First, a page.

If you’re looking for something that will last longer, wallpaper is the way to go. A liner paper can cost between £3 and £5 per roll. You’ll also need to choose your preferred wallpaper style and this could cost as low as £8 to as high as £60 per roll.

Additional costs
When considering a house extension, be prepared to shell out more funds on additional costs. For instance, if a house rewiring is needed, it can cost around £1,200 to £3,00. If there are structural issues that need fixing, additional costs can range from £3,000 to £10,000. In cases where a new heating system needs to be installed, expect to add around £1,000 to £3,000 to the total cost.

Rear Extension Job Details
Installing a rear extension can be considered a major project. It’s a rather messy one too so expect some major upheaval, especially in your rear garden what with all the foundation work that will need to be carried out.

1. Design and planning
Before carrying out an extension project, you need to plan and design how the whole thing will be carried out. You’ll need professional help to do this. In some cases, advice and guidance from an architect or an established structural engineer will do. This is also the point where you decide how much you’re happy to spend to get the project into fruition. Find out if there is a need to secure a planning permission too.

2. Layout
You’ll need the presence of experts in construction including joiners and builders to set the layout. Along with the structural engineer and architect, they will work together to ensure that building regulations are adhered to in the installation of the extension. The amount of work involved at this point would all

depend on the kind of rear extension you want to build. In some cases the ground may require levelling out, your pipes may need renewing or blocking, a block floor may also be laid out, or in some cases, vapour and weed barriers may be added.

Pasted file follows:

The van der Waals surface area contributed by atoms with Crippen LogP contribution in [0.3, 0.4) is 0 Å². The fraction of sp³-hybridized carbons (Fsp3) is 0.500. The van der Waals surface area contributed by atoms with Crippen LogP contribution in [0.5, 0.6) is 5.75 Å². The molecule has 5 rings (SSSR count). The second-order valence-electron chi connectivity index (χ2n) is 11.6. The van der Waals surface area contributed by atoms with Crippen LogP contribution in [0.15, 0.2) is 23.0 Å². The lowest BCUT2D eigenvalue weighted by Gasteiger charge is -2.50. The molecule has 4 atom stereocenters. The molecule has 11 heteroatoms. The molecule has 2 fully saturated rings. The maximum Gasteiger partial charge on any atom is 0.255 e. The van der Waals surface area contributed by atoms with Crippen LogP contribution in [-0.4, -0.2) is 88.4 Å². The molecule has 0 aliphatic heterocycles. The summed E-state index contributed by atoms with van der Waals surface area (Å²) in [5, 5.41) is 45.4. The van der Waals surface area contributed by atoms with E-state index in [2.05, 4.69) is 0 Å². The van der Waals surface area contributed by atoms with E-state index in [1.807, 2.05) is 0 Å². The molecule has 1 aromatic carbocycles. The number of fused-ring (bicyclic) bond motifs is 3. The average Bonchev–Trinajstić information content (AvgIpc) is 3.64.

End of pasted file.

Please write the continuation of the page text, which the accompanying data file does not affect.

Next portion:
3. Insulation and brickwork
The next step is laying out the bricks while closely following what is specified in the project plan. At this point, expansion joints may also be added to ensure that the bricks will not move despite the fluctuations in the temperature. Insulation will also be added along the inside of the bricks to ensure that water damage is prevented and that heat is kept within. Steels and joists will be used to hold the entire structure in place.

4. Roofing
Roofing of the extension will be installed by fitting in a frame made of timber to the original roofline and then expanding it out. The material used will need to be cut off and then attached whilst paying attention to the specific measurements. This process covers roof frame, soffit, and underlay installation.

5. Flooring
If you want underfloor heating installed, it will need to be laid down beforehand. This job will require the presence of an electrician in the event of a dry system installation or plumbers for a wet system. The floor will then be levelled out after covering it with screed. Your preferred flooring material will then be laid out afterwards.

6. Heating

If underfloor heating isn’t in your plans, you’ll need to choose a different type of heating system for the extension. An electric system or a central heating system can be installed instead where radiator instalment will be part of the process.